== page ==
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In the years after World War I, stunt pilots in small airplanes would fly throughout the country, performing tricks and selling rides to locals—introducing Americans to flight for the first time. By the end of World War II, says Historian Houston Johnson (Virginia Military Institute), air travel and airports were commonplace, in large part because of the efforts of the Works Progress Administration. Plus: The BBC television fantasy series Dr. Who has been around for more than 50 years and has a large devoted fan base here in America and around the world. This month saw the debut of the 12th doctor who can travel through time and space. Jason Barr (Blue Ridge Community College) is coeditor of the new book The Language of Dr. Who.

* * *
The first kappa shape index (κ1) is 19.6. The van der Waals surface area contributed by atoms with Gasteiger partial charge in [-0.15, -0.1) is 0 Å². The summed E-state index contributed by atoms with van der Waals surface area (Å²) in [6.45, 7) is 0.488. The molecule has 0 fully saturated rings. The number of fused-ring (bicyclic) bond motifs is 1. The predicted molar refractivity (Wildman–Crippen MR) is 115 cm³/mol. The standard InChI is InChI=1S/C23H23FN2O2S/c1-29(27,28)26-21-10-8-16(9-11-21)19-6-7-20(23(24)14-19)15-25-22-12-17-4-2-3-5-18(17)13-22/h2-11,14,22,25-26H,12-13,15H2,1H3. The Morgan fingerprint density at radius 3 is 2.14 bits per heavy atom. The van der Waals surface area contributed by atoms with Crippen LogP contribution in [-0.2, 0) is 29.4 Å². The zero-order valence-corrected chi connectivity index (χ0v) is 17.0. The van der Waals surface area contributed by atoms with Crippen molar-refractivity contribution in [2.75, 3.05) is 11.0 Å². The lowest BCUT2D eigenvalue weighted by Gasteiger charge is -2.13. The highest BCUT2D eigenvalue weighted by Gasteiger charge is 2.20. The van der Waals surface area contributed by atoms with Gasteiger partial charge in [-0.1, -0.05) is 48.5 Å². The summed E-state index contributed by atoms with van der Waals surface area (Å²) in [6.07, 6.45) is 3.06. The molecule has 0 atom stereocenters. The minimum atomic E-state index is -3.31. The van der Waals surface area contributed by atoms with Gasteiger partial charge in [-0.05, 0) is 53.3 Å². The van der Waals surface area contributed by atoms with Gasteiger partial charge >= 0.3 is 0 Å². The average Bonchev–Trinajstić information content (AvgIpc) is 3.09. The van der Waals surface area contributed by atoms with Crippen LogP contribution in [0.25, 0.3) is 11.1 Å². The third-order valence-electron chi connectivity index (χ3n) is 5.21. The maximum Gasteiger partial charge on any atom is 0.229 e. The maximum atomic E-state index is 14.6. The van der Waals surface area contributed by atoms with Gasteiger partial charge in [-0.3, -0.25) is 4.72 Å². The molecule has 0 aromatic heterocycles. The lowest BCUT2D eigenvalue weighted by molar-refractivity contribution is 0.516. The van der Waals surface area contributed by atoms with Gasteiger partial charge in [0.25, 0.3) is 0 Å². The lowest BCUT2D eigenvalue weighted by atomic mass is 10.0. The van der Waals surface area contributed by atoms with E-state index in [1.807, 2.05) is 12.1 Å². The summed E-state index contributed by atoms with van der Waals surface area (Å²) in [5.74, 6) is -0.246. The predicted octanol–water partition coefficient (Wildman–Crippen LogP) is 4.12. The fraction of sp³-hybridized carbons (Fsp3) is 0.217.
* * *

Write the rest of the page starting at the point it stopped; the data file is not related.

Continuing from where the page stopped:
Later in the show: Over the past decade, Mexican drug traffickers trying to get their products to the U.S. have had a spiritual “protector.” Her name is Santa Muerte, and she’s a Mexican folk saint for not just drug traffickers, but prostitutes too. Andrew Chesnut (Virginia Commonwealth University) is the author of Devoted to Death, in which he looks at Santa Muerte’s growing cult of followers in both Mexico and the U.S. Also featured: Africa is often thought of as a continent rife with wars, famines, wild animals, and primitive tribes. But Robert Vinson (College of William & Mary) is working on a new book that challenges those ideas. He says Zulu people of South Africa were active shapers of the modern Atlantic world, influencing popular culture, literature, sports, and the Civil Rights movement.
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